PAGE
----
San Jose Continues To Be Kind To Murray
February 18, 2007
SAN JOSE, Calif. -- Ivo Karlovic presents a challenge unlike any other on the ATP Tour. Standing at 6-foot-10, the ball comes off his racket at odd angles and with such pace that it's nearly possible to return.
For one set, Andy Murray had as much trouble as everyone else did this week returning Karlovic's serve. Then, Murray finally found a way to neutralize the big weapon and defend his title at the SAP Open.
Murray fought back after falling behind a set and a break Sunday to win his second career title, beating Karlovic 6-7 (3), 6-4, 7-6 (2) in a thrilling final.
"He has the best serve in tennis. There's no question," Murray said. "Guys can serve harder or more accurately but you just don't see a serve coming from that angle. He can hit spots in the court that guys can't even see. It's physically impossible for other guys to hit those spots."
After winning the first set, Karlovic had lost his serve only once in 57 games this week, had a tournament-record 99 aces, and had won more than three-quarters of his points on serve.
But the more Murray saw Karlovic's serve that better he got at returning it. After winning only one point on a first serve in the opening set, Murray won 11 over the final two sets, including one on break point to tie the second set, and another that gave him the first minibreak in the third-set tiebreaker.
Murray was able to capitalize on the few chances he got and held serve in 10 straight games to end the match.
"I've never played anybody like him. There's nobody else as big as him on the tour or anywhere near ... ," Murray said. "You just have to hang in. He's probably the best server in the game but he's not the best returner. So you have to focus on your service games and try and keep it tight. Once it gets close in a set anything can happen."
Murray withstood Karlovic's 26 aces and managed to come up with some key passing shots off big first serves. He also forced Karlovic to hit many more difficult volleys than he needed in previous matches, winning nearly 40 percent of the points on Karlovic's serve in the final two sets.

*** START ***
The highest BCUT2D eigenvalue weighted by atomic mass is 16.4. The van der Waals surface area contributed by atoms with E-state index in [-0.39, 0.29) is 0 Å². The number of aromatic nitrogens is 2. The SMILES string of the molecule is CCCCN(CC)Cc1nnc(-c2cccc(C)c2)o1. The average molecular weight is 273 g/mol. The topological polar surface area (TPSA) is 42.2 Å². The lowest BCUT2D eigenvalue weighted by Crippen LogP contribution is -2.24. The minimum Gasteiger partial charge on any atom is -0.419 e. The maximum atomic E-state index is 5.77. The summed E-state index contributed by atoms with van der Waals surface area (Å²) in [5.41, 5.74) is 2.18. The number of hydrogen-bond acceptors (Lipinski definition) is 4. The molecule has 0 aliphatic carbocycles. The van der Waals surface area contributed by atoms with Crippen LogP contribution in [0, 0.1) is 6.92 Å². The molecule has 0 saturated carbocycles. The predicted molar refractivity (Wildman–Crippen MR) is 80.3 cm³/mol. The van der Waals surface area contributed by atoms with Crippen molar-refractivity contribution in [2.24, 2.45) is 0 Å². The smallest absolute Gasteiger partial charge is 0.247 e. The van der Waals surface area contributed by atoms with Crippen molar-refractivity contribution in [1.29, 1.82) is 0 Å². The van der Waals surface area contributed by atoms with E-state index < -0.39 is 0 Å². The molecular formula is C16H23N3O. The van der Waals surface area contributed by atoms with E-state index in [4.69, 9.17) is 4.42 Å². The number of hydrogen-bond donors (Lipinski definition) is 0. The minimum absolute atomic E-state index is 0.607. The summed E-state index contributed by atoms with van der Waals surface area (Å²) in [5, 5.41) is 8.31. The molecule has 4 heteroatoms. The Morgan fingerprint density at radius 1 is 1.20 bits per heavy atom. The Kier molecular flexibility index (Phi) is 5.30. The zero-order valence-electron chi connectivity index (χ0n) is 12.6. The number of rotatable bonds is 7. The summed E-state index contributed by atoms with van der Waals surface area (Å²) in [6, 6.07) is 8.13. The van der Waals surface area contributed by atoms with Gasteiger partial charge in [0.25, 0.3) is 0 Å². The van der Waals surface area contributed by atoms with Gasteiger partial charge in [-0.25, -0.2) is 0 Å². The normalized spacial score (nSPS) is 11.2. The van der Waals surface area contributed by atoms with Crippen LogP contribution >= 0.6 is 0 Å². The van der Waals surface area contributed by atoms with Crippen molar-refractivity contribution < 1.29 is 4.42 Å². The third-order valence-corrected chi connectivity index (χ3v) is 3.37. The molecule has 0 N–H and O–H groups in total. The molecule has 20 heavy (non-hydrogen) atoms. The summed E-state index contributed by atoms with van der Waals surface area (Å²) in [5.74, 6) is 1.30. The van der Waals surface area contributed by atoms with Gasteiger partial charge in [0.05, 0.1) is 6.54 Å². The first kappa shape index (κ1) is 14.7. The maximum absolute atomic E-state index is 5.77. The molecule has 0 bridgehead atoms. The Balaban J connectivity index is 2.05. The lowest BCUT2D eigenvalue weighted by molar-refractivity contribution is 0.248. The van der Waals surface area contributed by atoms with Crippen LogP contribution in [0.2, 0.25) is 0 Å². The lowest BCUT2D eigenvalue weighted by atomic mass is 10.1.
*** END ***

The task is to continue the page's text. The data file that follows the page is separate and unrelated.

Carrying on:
The key game came after Murray's serve was broken to open the second set. Karlovic had found his rhythm on his serve, winning 11 straight points.
But Murray forced Karlovic into two errors at the net with strong returns off second serves and then converted on break point with a backhand passing shot off a 134 mph first serve.
"I felt relieved honestly," Karlovic said of his outlook heading into the game. "I thought I'm going to win. Maybe it was a little bit too early in my head. I started focusing on things that aren't important."
Both players held after that until Murray hit three straight forehand passing shots off second serves from Karlovic to close out the set.
Murray had to save three break points in the third set, including two in the opening game. But the Scot came up with two of his eight aces on break points and was never broken in the set. Karlovic saved one match point with a 144 mph service winner at 5-6, but faltered in the tiebreaker.
Murray got a minibreak when he followed a near-perfect lob -- a shot Murray called "near impossible" because of Karlovic's size -- with an easy putaway volley to go up 2-1. Karlovic then had his first double fault of the match at 4-2 and Murray closed out the match on his serve.
Both of Murray's career titles have come in San Jose, where he also beat Lleyton Hewitt in a third-set tiebreaker a year ago. He also won a challenger event in nearby Aptos in 2005.
Murray became the fourth player to defend his first career title, joining Mario Ancic (Hertogenbosch), Richard Gasquet (Nottingham) and Paradorn Srichaphan (Long Island).
"I don't think it's anything in particular," Murray said. "Maybe I've just been more lucky than in other tournaments."
Murray, ranked 13th in the world, is off to a fast start in 2007, finishing as runner-up in Doha and making the fourth round of the Australian Open before losing to Rafael Nadal.
Karlovic, ranked 103rd in the world, failed in his attempt to win his first career title but served notice that he is recovered from a knee injury that shut him down for much of the second half of last year.
This proved to be a big day in the Murray family. Andy's older brother, Jamie, teamed with American Eric Butorac to beat Chris Haggard and Rainer Schuettler 7-5, 7-6 (8) in the doubles final. The Murrays became the first brothers to win the singles and doubles titles at the same event since Emilio and Javier Sanchez at Kitzbuhel in 1989.
Copyright 2007 by The Associated Press